If history begins only after 2013, then everything that this government has done is unprecedented and historic. While claiming progress, Modi constantly referred to 2013, thereby avoiding the benchmark to evaluate his year-by-year performance with that of the UPA. This ploy has been used time and gain in the last four years to run down the previous regime’s 10-year rule, though data tells a story of economic outperformance under UPA over the Modi government. The current government has delivered an average of 7.3 per cent growth over the last four years. In comparison, according to GDP back series data released by the government-appointed Committee on Real Sector Statistics recently, the average growth rate under the two UPA terms from 2004 to 2014 was 8.1 per cent – 9.42 per cent under UPA-I and 7.39 per cent under UPA-II. Moreover, it was also under Manmohan Singh’s watch that the Indian economy scored double digit growth twice – 10.23 per cent in 2007-08 and 10.78 per cent in 2010-11.
What’s even more important is that despite headwinds of high crude oil prices, the average growth rate during the last four years of UPA-II, which has been known for the so called ‘policy paralysis’, is also higher at 7.39 per cent. India has overtaken China to become the world’s fastest-growing economy in recent years. This fact has been used by the current NDA government to burnish its economic credentials and claim that it has performed better than the previous regime, even though data tells a different story. Obviously, the “sleeping elephant” had started to run much before the Modi government came to power. However, Modi has spared no opportunity to deride his predecessor, a noted economist, for allegedly messing up the economy.
In his 80-minute long speech, Modi covered a host of issues – clean drinking water, Kashmir, Aadhar, Digital India, fast-tracking of rape cases, farmers, GST and Triple Talaq – but remained silent on mob lynching and refrained from mentioning ‘Make in India’ that had once enthused people because they expected jobs to come. The prime minister also did not mention certain issues in his speech which raised questions – the falling rupee and demonetisation. His earlier bravado on China and Pakistan was also conspicuously absent, despite repeated transgressions in Doklam and across the Line of Control. Some of Modi’s claims on schemes like Swachh Bharat, Mudra Yojna and village electrification were either partly true or he overstated facts.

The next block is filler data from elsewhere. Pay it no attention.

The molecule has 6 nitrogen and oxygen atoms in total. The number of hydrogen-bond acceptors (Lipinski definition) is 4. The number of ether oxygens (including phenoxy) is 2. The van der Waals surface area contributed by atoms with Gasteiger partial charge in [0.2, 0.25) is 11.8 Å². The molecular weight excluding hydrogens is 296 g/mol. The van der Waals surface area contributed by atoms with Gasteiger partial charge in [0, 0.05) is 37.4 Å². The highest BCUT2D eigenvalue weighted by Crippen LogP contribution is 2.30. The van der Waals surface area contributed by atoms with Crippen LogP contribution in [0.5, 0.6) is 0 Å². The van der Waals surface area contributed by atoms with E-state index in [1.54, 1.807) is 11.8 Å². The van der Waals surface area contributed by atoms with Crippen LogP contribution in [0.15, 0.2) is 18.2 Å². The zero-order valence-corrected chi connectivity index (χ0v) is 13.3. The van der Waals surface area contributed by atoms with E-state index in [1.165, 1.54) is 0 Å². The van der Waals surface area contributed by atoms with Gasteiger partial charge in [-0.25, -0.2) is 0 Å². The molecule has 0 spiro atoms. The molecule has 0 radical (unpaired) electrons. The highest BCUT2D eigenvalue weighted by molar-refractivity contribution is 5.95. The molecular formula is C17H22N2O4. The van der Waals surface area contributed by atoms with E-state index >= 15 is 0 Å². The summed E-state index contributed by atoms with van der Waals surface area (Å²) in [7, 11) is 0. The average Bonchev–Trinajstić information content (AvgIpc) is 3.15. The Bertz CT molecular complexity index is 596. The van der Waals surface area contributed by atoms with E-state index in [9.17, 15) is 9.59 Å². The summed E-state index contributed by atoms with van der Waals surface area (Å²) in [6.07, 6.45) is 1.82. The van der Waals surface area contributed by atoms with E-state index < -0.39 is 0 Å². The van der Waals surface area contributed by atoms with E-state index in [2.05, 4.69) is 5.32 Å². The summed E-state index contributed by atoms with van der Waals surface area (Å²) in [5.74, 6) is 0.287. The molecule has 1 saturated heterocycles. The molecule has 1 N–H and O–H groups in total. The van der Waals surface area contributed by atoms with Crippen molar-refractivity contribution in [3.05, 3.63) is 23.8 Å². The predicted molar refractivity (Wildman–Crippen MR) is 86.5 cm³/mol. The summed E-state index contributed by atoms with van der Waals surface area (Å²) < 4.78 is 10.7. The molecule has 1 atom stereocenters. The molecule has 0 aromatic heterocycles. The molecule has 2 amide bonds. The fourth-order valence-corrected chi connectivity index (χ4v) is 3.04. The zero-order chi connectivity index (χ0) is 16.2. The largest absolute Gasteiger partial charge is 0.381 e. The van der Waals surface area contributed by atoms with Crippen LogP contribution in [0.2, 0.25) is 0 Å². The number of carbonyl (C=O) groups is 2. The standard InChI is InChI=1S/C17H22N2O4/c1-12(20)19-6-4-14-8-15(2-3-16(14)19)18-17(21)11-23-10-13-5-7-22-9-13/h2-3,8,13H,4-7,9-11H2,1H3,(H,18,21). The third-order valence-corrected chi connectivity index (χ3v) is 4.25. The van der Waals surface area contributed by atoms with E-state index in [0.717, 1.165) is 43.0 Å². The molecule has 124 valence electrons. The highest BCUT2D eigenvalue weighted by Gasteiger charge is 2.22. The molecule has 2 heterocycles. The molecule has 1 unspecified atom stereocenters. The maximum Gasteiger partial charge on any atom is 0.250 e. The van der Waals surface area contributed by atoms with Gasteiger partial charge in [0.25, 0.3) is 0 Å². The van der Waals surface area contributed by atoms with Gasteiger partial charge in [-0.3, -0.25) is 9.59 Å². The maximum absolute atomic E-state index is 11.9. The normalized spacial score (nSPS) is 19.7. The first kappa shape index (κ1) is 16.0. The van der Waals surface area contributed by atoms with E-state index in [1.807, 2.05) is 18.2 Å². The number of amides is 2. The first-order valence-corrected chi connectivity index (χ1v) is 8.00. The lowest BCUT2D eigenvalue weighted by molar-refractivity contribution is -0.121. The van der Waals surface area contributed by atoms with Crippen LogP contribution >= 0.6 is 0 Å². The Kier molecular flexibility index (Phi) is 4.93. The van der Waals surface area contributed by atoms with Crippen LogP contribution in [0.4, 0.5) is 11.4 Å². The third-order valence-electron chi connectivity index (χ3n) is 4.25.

In his final Independence Day speech before 2019, the prime minister tried hard to reset his image for the next general elections. But whether people will buy into his promise of a bright and prospering India in the future remains to be seen. The situation in 2014 was tailor-made for Modi which he exploited to the hilt. On the other hand, the UPA government failed to counter Modi’s campaign on growth and development by claiming credit for the telecom revolution, fastest economic growth rate, sharp fall in poverty, electrification of 97 per cent of villages and comprehensive food security, among others. The question, therefore, is whether Modi can pull off a 2014 again. There is no easy answer to this. However, one thing is for sure: Modi will be judged by his promises and performance.
A L I Chougule is an independent senior journalist.